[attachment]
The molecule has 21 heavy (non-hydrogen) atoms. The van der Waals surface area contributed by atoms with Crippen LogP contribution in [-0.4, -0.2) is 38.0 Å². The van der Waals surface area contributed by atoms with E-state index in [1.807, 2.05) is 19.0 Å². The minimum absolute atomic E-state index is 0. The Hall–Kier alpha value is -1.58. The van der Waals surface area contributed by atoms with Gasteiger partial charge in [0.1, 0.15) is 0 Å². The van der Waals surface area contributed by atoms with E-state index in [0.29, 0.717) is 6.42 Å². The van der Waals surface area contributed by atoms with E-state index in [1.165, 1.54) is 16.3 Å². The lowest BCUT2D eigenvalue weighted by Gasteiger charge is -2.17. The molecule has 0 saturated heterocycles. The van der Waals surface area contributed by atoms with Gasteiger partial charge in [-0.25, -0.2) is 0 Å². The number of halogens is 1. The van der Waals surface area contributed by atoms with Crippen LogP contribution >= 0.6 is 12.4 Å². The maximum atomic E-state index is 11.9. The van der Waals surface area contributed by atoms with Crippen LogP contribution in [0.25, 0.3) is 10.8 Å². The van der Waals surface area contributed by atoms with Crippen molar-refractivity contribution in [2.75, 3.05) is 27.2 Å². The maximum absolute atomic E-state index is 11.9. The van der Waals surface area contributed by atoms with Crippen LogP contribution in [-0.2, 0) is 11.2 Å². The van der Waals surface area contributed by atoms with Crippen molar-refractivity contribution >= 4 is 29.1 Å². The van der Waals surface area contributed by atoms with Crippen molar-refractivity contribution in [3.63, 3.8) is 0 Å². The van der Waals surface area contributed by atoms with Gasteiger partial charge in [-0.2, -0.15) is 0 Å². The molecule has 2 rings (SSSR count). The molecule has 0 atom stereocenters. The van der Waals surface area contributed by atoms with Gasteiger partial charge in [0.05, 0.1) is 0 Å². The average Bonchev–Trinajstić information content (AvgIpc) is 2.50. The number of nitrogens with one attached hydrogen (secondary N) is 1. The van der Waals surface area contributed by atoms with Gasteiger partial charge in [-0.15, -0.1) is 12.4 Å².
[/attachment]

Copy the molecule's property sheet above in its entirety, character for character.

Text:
The molecule has 21 heavy (non-hydrogen) atoms. The van der Waals surface area contributed by atoms with Crippen LogP contribution in [-0.4, -0.2) is 38.0 Å². The van der Waals surface area contributed by atoms with E-state index in [1.807, 2.05) is 19.0 Å². The minimum absolute atomic E-state index is 0. The Hall–Kier alpha value is -1.58. The van der Waals surface area contributed by atoms with Gasteiger partial charge in [0.1, 0.15) is 0 Å². The van der Waals surface area contributed by atoms with E-state index in [0.29, 0.717) is 6.42 Å². The van der Waals surface area contributed by atoms with E-state index in [1.165, 1.54) is 16.3 Å². The lowest BCUT2D eigenvalue weighted by Gasteiger charge is -2.17. The molecule has 0 saturated heterocycles. The van der Waals surface area contributed by atoms with Gasteiger partial charge in [-0.25, -0.2) is 0 Å². The number of halogens is 1. The van der Waals surface area contributed by atoms with Crippen LogP contribution >= 0.6 is 12.4 Å². The maximum atomic E-state index is 11.9. The van der Waals surface area contributed by atoms with Crippen LogP contribution in [0.25, 0.3) is 10.8 Å². The van der Waals surface area contributed by atoms with Crippen molar-refractivity contribution in [2.75, 3.05) is 27.2 Å². The maximum absolute atomic E-state index is 11.9. The van der Waals surface area contributed by atoms with Crippen LogP contribution in [-0.2, 0) is 11.2 Å². The van der Waals surface area contributed by atoms with Crippen molar-refractivity contribution >= 4 is 29.1 Å². The van der Waals surface area contributed by atoms with Crippen molar-refractivity contribution in [3.63, 3.8) is 0 Å². The van der Waals surface area contributed by atoms with Gasteiger partial charge in [-0.2, -0.15) is 0 Å². The molecule has 2 rings (SSSR count). The molecule has 0 atom stereocenters. The van der Waals surface area contributed by atoms with Gasteiger partial charge in [0.05, 0.1) is 0 Å². The average Bonchev–Trinajstić information content (AvgIpc) is 2.50. The number of nitrogens with one attached hydrogen (secondary N) is 1. The van der Waals surface area contributed by atoms with Gasteiger partial charge in [-0.15, -0.1) is 12.4 Å².